Active surveillance for Black men with low-risk prostate cancer-An editorial
An editorial focused on racial disparity concerning active surveillance for men with low-risk prostate cancer. A retrospective cohort analysis of 2280 Black patients and 6446 White patients with low-risk prostate cancer who underwent active surveillance in the Veterans Health Administration (VHA) Health Care System reported that at 10 years of follow-up higher rates of disease progression (59.9% vs 48.3%) and definitive treatment (54.8% vs 41.4%) were observed among Black patients compared with White patients, but there were no significant differences in the development of metastases (1.5% vs 1.4%), the prostate cancer death rates (1.1% vs 1.0%), or overall mortality (22.4% vs 23.5%).
The editorial also cited another recent study that provides complementary evidence that racial disparities in prostate cancer outcomes can be reduced by equal access to care. A separate analysis of data from the national SEER (Surveillance, Epidemiology, and End Results) registries reported that Black patients had higher rates of prostate cancer deaths, although this difference was not observed in the VHA or in the clinical trial cohorts where there was equal access to care. Taken together, these results suggest that these racial disparities can be addressed, and biological differences between the cancers of Black versus White patients can be overcome. Hence, in an equal-access health care system, active surveillance appears comparably safe for Black and White men, but further studies are needed to demonstrate this in clinical settings outside of the VHA system. Until such evidence is available, it is concerning that Black men may continue to have lower rates of active surveillance.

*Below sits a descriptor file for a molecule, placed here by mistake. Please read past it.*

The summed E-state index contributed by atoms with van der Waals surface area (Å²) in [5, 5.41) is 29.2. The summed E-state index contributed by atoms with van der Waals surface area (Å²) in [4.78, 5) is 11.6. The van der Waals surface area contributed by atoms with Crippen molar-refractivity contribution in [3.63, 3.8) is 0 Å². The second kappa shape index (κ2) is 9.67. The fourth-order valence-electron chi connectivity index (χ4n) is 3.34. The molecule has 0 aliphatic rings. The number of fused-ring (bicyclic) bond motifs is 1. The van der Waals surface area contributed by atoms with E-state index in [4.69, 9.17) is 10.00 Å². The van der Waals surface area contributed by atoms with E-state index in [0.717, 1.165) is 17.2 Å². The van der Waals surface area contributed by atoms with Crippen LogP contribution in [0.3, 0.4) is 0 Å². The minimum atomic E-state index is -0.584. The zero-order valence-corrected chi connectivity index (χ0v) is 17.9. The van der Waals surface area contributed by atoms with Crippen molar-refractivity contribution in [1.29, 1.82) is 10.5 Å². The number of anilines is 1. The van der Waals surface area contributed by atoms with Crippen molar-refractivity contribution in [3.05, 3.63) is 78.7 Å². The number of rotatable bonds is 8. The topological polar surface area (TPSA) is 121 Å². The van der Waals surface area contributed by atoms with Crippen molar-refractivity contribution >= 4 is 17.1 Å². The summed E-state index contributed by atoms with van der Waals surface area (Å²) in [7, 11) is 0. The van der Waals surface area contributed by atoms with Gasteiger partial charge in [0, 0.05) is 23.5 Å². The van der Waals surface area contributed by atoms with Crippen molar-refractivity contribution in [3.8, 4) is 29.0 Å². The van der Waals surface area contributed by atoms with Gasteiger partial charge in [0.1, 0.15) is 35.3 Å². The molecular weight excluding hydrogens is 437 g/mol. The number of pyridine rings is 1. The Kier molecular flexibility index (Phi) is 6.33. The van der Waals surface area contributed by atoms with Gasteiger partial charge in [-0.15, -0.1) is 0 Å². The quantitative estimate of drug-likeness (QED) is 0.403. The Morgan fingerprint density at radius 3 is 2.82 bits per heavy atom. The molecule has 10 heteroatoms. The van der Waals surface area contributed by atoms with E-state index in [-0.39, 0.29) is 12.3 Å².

JAMA 324.17 (2020): 1733–1734.